In this article, we will learn How to use Names in a Formula in Excel.
While working on Excel, you’ve must have heard about named ranges in excel. Maybe from a friend, colleague or some online tutorial. I have mentioned it many times in my articles. In this article we will learn about Named Range in Excel and will explore each and every aspect of it.
Named Ranges in Excel
Formulas -> Name Manager -> Define Name
Well, named ranges are nothing but some excel ranges that are given some meaningful name. For example if you have a cell say B1, containing everyday targets, you can name that cell as specifically “Target”. Now you can use “Target” to refer at A1 instead of writing B1.
In a nutshell, Named range is just naming of ranges.
How to name a range in Excel?
Define name manually:
To define a name to a range you can use shortcut CTRL + F3. Or you can follow these steps.
Now you can refer to it by just typing its name.
There are some rules to follow while creating names. Here are some.
Well most of the time you will be working with structured data tables. They will have column and rows with column headings and row headings. And most of the time these names are meaningful to the data and you’d like to name your range as these column headings. Excel provides a tool to automatically name ranges using headings. Follow these steps.
Now each column is named as their heading. Whenever you type a formula, these names will be listed as options which can be accessed.
When we tablise a data in excel using CTRL + T, the column heading automatically is assigned as the name of the respective column. You should explore Excel Tables and their benefits.
Well there will be times when you would like to see all available named ranges in the workbook. To see all name ranges Press CTRL+F3. Or you can go to Formula Tab > Name Manager. This will list all named ranges that are available on the workbook. You can Edit available named ranges, delete them, add new names.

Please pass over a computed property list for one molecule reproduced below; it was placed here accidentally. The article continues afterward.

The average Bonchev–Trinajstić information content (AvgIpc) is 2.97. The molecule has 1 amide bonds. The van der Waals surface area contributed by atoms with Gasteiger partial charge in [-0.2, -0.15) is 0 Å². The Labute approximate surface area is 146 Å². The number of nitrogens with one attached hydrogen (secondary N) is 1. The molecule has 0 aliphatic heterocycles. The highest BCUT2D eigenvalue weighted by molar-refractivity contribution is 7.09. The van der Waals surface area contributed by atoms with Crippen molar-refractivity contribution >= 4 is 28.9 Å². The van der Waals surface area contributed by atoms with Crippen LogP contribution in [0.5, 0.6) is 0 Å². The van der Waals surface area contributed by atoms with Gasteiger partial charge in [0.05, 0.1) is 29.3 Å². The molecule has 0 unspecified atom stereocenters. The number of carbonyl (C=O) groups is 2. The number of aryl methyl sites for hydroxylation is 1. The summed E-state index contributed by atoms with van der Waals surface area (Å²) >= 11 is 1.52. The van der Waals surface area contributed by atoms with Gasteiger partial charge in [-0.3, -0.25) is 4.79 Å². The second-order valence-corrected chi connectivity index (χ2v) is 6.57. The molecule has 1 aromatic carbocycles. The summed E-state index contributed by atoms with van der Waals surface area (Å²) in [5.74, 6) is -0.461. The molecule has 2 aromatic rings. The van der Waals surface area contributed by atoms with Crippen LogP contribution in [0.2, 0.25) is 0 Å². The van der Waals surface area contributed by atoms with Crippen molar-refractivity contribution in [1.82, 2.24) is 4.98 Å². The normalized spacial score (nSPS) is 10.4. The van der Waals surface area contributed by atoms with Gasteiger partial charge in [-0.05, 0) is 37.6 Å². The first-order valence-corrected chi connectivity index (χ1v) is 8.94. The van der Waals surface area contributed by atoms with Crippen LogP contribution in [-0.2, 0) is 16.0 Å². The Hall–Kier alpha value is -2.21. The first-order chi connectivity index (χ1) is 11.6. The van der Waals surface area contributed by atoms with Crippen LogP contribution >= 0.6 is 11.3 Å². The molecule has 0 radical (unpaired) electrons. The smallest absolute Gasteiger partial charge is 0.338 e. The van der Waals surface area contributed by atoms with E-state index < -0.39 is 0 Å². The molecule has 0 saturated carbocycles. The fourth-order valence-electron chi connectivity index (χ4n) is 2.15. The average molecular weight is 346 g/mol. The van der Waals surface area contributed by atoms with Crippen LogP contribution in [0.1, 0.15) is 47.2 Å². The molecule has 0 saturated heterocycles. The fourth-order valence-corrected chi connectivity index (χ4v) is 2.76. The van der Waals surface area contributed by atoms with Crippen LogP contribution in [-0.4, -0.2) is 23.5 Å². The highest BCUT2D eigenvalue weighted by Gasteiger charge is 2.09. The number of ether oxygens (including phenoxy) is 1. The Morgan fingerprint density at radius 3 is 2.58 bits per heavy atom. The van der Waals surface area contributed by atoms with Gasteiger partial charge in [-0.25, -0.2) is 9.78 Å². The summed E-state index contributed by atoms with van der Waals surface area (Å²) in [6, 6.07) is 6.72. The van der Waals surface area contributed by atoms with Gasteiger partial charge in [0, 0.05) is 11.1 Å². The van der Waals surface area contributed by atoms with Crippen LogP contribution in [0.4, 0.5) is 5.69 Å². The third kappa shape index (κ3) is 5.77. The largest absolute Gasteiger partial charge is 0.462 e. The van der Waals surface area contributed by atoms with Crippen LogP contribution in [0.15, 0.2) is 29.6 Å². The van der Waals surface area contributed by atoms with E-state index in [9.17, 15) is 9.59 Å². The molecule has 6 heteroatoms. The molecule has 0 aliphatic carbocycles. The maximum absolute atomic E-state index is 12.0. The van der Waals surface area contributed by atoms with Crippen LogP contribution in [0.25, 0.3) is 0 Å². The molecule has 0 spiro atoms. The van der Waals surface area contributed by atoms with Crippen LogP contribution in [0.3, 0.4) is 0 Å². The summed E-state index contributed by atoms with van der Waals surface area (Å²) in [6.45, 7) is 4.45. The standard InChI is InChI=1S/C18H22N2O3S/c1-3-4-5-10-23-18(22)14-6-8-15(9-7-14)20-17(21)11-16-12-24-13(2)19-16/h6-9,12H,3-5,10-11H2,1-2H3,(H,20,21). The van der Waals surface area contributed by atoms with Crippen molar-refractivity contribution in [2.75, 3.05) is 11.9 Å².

One Range Multiple Names
Excel allows users to name the same range with different names. For example range A2:A10 can be named ‘Customers’ and ‘Clients’ both at same time. Both names will refer to the same range A2:A10.
But you can’t have the same names for two different ranges. This is good. This eliminates the chance of ambiguity.
Get List of Named Ranges on Sheet
So if you want to have a list of named ranges and the ranges they are covering you can use this shortcut for pasting them in place in a sheet.
If you double click on the named ranges name in the paste name box, they will get written as formulas in the cell. Try it.
Update Named Ranges Manually
Well when you insert a cell inside a named range it updates automatically and expands it. But if you add data at the end of the table, you’ll need to update the named range. To update Named Ranges follow these steps.
And It's done. This is manual updating of named ranges. However, we can make it dynamic by using some formulas.
Update Named Ranges Dynamically
It is wise to make your named ranges dynamic so that you don’t have to edit them whenever your data overflows the predefined range.
I have covered it in a separate article called Dynamic Named ranges. You can learn and understand the benefits of it in detail here.
Deleting Named Ranges
When you delete the sum part of the named range, it auto adjusts its range. But when you delete the whole name range vanishes from the name list. Any formula, dependent on those ranges will show #REF error or they will give incorrect output (counting functions).
For any reason, if you want to delete named ranges, just follow these steps.
Caution: Before you delete the named ranges make sure that no formulas are dependent on these names. If there is any, convert them to ranges first. Otherwise you’ll see #REF error.
Deleting Names with Errors
Excel provides tools to delete names that have errors only. You don’t need to identify each of them by yourself. To delete names with errors, follow these steps:
And they are gone. All the names with errors will be deleted from record immediately.
Named Ranges With Formulas
Best use of named ranges are explored with formulas. The Formulas get really flexible and readable with Named ranges. Let’s see how.
Easy To Write Formulas